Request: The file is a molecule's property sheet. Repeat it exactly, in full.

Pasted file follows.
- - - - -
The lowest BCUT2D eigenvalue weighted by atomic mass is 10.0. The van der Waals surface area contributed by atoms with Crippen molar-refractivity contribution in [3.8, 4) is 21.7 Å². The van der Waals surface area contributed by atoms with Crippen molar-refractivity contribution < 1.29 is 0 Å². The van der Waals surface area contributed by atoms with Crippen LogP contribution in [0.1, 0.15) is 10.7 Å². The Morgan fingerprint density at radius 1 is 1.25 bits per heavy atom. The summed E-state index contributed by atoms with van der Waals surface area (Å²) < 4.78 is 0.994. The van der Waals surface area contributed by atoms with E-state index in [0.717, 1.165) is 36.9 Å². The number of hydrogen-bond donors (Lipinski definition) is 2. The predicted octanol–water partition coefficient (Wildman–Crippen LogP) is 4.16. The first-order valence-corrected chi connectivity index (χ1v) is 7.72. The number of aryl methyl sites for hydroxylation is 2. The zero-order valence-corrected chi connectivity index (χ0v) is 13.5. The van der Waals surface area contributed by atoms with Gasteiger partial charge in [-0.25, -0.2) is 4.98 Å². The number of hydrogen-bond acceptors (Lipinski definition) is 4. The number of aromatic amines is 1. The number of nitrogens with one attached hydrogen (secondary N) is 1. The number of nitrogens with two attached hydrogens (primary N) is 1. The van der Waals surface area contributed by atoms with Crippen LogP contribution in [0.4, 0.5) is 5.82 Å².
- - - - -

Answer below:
The lowest BCUT2D eigenvalue weighted by atomic mass is 10.0. The van der Waals surface area contributed by atoms with Crippen molar-refractivity contribution in [3.8, 4) is 21.7 Å². The van der Waals surface area contributed by atoms with Crippen molar-refractivity contribution < 1.29 is 0 Å². The van der Waals surface area contributed by atoms with Crippen LogP contribution in [0.1, 0.15) is 10.7 Å². The Morgan fingerprint density at radius 1 is 1.25 bits per heavy atom. The summed E-state index contributed by atoms with van der Waals surface area (Å²) < 4.78 is 0.994. The van der Waals surface area contributed by atoms with E-state index in [0.717, 1.165) is 36.9 Å². The number of hydrogen-bond donors (Lipinski definition) is 2. The predicted octanol–water partition coefficient (Wildman–Crippen LogP) is 4.16. The first-order valence-corrected chi connectivity index (χ1v) is 7.72. The number of aryl methyl sites for hydroxylation is 2. The zero-order valence-corrected chi connectivity index (χ0v) is 13.5. The van der Waals surface area contributed by atoms with Gasteiger partial charge in [-0.25, -0.2) is 4.98 Å². The number of hydrogen-bond acceptors (Lipinski definition) is 4. The number of aromatic amines is 1. The number of nitrogens with one attached hydrogen (secondary N) is 1. The number of nitrogens with two attached hydrogens (primary N) is 1. The van der Waals surface area contributed by atoms with Crippen LogP contribution in [0.4, 0.5) is 5.82 Å².